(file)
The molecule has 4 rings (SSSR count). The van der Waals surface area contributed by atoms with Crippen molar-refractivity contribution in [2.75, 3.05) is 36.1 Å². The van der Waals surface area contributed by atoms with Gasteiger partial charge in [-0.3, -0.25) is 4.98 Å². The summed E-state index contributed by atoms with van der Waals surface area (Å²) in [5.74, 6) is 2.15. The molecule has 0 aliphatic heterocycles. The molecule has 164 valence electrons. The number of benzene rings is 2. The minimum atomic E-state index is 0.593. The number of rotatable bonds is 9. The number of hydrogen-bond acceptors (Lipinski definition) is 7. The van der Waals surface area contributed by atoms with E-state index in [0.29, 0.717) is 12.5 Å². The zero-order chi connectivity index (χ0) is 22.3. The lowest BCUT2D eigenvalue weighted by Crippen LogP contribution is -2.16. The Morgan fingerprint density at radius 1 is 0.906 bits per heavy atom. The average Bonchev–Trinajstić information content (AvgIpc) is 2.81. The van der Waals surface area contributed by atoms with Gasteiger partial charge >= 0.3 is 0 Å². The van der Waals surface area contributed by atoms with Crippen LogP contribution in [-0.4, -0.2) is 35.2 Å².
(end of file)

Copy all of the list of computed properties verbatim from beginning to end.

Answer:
The molecule has 4 rings (SSSR count). The van der Waals surface area contributed by atoms with Crippen molar-refractivity contribution in [2.75, 3.05) is 36.1 Å². The van der Waals surface area contributed by atoms with Gasteiger partial charge in [-0.3, -0.25) is 4.98 Å². The summed E-state index contributed by atoms with van der Waals surface area (Å²) in [5.74, 6) is 2.15. The molecule has 0 aliphatic heterocycles. The molecule has 164 valence electrons. The number of benzene rings is 2. The minimum atomic E-state index is 0.593. The number of rotatable bonds is 9. The number of hydrogen-bond acceptors (Lipinski definition) is 7. The van der Waals surface area contributed by atoms with E-state index in [0.29, 0.717) is 12.5 Å². The zero-order chi connectivity index (χ0) is 22.3. The lowest BCUT2D eigenvalue weighted by Crippen LogP contribution is -2.16. The Morgan fingerprint density at radius 1 is 0.906 bits per heavy atom. The average Bonchev–Trinajstić information content (AvgIpc) is 2.81. The van der Waals surface area contributed by atoms with Gasteiger partial charge >= 0.3 is 0 Å². The van der Waals surface area contributed by atoms with Crippen LogP contribution in [-0.4, -0.2) is 35.2 Å².